What’s in a Lesson?
What’s in a Lesson?
Rebecca Mott
Education Programs Coordinator
Inwater Research Group, Inc.
Over the years, the National Save The Sea Turtle Foundation has supported all-inclusive traveling trunk programs created by us at Inwater Research Group. The programs are hands-on, engaging, effective and include all the items teachers need to run the lessons for free. These trunk programs book to capacity each school year in our local school districts. So, what is it that makes these programs so popular and effective? Well, there are a lot of factors to consider. You have to think about teacher needs and restrictions as well as student engagement and learning styles. Not to mention all the minutia in between. Here’s a look at what goes into a lesson plan…..
All of the materials required for the hands-on activities are provided in multiple sets so teachers can open the Turtle Trunk “kit” and go from there with no need to provide extra supplies. Teacher training classes are offered regularly.
Bridging the Gap

When we begin a new lesson, we must think first of the overall message we want to convey. Is it how marine debris impacts sea turtles?
Is it how biologists study sea turtles? Is it how people can help aid in sea turtle conservation? We have to first think of the take-home message before we start building the infrastructure. From here, we have to figure out what state educational standards we’d like to utilize to tell the story. This helps us bridge the gap between what we’re teaching and making it a valid tool for the classroom.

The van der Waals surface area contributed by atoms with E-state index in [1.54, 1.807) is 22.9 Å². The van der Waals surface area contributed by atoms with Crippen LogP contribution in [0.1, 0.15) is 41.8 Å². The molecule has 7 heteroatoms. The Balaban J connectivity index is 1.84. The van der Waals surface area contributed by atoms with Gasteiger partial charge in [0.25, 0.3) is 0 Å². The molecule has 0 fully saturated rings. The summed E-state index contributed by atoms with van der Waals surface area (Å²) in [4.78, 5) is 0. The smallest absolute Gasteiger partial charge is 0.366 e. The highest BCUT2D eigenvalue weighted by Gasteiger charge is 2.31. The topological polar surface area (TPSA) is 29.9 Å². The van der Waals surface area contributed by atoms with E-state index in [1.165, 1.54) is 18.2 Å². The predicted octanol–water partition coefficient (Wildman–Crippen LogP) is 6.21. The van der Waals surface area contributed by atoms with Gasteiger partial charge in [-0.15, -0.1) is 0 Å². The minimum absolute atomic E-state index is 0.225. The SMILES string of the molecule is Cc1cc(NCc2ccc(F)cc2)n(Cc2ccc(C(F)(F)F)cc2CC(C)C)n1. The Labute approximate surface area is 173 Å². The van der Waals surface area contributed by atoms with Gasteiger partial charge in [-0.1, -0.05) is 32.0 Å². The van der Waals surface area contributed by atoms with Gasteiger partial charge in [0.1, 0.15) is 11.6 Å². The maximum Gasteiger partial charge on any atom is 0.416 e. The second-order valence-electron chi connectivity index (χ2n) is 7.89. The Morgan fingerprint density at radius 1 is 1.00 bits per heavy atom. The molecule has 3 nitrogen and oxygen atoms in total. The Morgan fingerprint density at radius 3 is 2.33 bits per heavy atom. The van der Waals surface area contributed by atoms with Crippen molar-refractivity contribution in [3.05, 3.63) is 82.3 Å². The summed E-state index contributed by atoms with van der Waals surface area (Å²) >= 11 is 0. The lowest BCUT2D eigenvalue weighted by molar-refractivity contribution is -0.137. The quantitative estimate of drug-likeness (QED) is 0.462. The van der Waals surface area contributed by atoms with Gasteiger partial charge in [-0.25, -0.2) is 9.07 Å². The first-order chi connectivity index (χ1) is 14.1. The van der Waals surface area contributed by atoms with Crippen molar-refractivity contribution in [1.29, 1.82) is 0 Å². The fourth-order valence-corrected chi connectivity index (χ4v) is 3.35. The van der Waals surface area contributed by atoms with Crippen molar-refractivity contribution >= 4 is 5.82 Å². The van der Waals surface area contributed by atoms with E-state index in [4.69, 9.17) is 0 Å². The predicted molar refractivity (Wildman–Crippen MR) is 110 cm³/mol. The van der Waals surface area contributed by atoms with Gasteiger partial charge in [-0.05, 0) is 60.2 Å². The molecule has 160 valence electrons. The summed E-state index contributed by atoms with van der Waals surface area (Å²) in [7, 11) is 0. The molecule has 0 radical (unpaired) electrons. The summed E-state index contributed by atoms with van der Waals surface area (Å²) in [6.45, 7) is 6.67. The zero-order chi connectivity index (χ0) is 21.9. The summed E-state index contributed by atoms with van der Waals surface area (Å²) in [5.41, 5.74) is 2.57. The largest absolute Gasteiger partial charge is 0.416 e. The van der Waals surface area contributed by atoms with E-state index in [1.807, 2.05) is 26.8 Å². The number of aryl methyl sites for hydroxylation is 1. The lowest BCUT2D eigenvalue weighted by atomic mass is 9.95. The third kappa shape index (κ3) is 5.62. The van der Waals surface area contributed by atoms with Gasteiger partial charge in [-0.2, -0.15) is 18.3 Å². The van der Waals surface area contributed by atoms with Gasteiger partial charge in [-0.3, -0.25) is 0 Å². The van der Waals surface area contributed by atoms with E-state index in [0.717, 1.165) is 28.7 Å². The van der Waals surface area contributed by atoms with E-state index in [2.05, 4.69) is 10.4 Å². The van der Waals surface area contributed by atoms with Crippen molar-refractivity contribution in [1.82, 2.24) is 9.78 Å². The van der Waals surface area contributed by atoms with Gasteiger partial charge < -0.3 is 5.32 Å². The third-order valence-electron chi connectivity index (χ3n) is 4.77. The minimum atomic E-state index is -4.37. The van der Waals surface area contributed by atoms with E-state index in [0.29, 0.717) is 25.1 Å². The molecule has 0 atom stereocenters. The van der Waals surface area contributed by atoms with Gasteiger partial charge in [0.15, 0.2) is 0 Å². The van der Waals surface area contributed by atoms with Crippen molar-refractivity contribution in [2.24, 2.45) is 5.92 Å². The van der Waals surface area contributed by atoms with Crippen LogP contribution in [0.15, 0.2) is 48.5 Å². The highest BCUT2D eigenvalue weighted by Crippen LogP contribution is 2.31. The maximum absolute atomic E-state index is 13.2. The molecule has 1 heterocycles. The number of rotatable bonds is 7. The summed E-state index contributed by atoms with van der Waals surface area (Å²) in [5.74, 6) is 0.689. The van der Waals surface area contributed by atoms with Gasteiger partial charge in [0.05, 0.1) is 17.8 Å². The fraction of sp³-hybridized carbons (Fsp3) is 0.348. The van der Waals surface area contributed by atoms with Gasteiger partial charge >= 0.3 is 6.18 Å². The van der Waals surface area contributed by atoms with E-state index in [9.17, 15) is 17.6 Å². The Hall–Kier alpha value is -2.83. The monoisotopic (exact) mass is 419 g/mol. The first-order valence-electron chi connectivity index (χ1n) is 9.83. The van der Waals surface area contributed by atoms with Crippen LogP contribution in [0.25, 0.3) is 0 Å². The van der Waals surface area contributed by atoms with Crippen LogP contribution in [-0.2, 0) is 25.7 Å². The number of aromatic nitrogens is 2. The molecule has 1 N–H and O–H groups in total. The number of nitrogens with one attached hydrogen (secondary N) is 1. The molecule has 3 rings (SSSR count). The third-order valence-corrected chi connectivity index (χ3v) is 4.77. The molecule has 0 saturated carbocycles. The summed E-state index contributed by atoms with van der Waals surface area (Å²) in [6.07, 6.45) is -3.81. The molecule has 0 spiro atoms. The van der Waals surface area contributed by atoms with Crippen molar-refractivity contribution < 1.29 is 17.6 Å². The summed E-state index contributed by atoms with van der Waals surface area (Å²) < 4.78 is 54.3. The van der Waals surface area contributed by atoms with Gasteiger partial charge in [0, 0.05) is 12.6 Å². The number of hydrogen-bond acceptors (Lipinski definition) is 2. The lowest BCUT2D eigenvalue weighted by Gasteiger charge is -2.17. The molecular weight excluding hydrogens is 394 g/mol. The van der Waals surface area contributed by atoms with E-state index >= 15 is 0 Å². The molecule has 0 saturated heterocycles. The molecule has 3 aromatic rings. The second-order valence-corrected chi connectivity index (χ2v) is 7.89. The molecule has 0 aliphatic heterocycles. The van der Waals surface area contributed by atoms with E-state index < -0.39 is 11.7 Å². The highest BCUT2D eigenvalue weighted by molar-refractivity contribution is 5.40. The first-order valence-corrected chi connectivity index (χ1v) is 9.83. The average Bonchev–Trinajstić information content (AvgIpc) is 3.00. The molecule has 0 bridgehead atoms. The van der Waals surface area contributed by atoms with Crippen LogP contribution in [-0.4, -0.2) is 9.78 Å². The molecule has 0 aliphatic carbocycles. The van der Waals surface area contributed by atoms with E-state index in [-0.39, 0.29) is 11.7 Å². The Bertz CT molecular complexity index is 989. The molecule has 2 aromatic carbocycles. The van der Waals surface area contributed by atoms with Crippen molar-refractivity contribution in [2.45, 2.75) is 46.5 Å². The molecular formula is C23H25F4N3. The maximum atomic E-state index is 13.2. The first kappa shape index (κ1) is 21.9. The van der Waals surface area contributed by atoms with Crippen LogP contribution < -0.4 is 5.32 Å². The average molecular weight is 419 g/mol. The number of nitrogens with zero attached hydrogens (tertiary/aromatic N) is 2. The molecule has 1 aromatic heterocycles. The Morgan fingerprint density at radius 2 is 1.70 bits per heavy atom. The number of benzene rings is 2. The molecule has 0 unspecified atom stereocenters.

For example, when we began developing our Darker Skies, Darker Beaches program, which centers on the impacts bad lighting can have on sea turtle nesting, we had to find this bridge. For us, it was the many state standards that discuss forms of energy, electricity, building a circuit, and the electromagnetic spectrum. This was the perfect bridge for us to tie in our message to their required curriculum. By focusing on this, teachers are exponentially more likely to teach our lessons as they help bolster what the kids are required to learn already, making the students more successful during testing.

Classroom Management

When developing a curriculum, we must keep in mind what teachers have to work with. How many of each item should we place in the trunks? Will the items be re-used or consumable (and thus add extra cost for us to supply)? We also have to have a general understanding of the ever-changing classroom. Will the students have access to individual computers or will they have to share? We have to also consider the level of engagement during the entire lesson. If you have an activity where some of the students are sitting idle, waiting their turn while others are carrying out an activity, it generally won’t work. Students must be engaged totally during the lesson so their interest level remains high.

Teaching Science-based Practices

When we develop lessons, we base them on real science carried out by real marine biologists. We want students to have the most realistic experience possible but we have to
sea turtle friendly light fixture
Students break into groups to create their own ‘sea turtle friendly’ light fixture out of an assortment of materials. They must work together to design, test, and improve upon their product while considering implications like cost, durability, and safety.